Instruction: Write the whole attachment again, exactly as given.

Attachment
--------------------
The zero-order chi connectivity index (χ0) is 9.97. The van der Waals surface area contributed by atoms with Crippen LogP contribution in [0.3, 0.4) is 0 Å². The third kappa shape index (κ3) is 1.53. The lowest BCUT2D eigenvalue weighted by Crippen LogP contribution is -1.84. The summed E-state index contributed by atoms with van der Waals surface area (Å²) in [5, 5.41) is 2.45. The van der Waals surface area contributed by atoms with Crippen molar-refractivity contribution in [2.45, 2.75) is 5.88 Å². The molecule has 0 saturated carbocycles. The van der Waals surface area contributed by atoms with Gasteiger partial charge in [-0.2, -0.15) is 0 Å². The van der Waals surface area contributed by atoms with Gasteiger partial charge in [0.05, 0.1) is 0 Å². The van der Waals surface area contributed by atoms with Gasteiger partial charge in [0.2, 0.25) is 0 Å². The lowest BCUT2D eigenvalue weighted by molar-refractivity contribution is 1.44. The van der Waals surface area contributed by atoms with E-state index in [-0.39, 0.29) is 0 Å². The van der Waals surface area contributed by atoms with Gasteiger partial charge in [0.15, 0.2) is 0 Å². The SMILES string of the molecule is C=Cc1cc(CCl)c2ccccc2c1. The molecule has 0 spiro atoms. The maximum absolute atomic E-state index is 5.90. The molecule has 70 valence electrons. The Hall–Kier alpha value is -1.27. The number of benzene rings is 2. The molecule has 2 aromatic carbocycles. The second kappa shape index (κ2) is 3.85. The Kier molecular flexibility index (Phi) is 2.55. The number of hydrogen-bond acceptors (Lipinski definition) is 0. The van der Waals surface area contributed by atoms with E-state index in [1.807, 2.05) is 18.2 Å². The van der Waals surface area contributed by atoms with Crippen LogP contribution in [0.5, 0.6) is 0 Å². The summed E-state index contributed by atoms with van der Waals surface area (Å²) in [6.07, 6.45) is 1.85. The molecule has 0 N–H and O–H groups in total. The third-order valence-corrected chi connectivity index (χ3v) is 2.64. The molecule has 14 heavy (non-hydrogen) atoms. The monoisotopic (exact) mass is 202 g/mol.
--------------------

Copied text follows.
The zero-order chi connectivity index (χ0) is 9.97. The van der Waals surface area contributed by atoms with Crippen LogP contribution in [0.3, 0.4) is 0 Å². The third kappa shape index (κ3) is 1.53. The lowest BCUT2D eigenvalue weighted by Crippen LogP contribution is -1.84. The summed E-state index contributed by atoms with van der Waals surface area (Å²) in [5, 5.41) is 2.45. The van der Waals surface area contributed by atoms with Crippen molar-refractivity contribution in [2.45, 2.75) is 5.88 Å². The molecule has 0 saturated carbocycles. The van der Waals surface area contributed by atoms with Gasteiger partial charge in [-0.2, -0.15) is 0 Å². The van der Waals surface area contributed by atoms with Gasteiger partial charge in [0.05, 0.1) is 0 Å². The van der Waals surface area contributed by atoms with Gasteiger partial charge in [0.2, 0.25) is 0 Å². The lowest BCUT2D eigenvalue weighted by molar-refractivity contribution is 1.44. The van der Waals surface area contributed by atoms with E-state index in [-0.39, 0.29) is 0 Å². The van der Waals surface area contributed by atoms with Gasteiger partial charge in [0.15, 0.2) is 0 Å². The SMILES string of the molecule is C=Cc1cc(CCl)c2ccccc2c1. The molecule has 0 spiro atoms. The maximum absolute atomic E-state index is 5.90. The molecule has 70 valence electrons. The Hall–Kier alpha value is -1.27. The number of benzene rings is 2. The molecule has 2 aromatic carbocycles. The second kappa shape index (κ2) is 3.85. The Kier molecular flexibility index (Phi) is 2.55. The number of hydrogen-bond acceptors (Lipinski definition) is 0. The van der Waals surface area contributed by atoms with E-state index in [1.807, 2.05) is 18.2 Å². The van der Waals surface area contributed by atoms with Crippen LogP contribution in [0.5, 0.6) is 0 Å². The summed E-state index contributed by atoms with van der Waals surface area (Å²) in [6.07, 6.45) is 1.85. The molecule has 0 N–H and O–H groups in total. The third-order valence-corrected chi connectivity index (χ3v) is 2.64. The molecule has 14 heavy (non-hydrogen) atoms. The monoisotopic (exact) mass is 202 g/mol.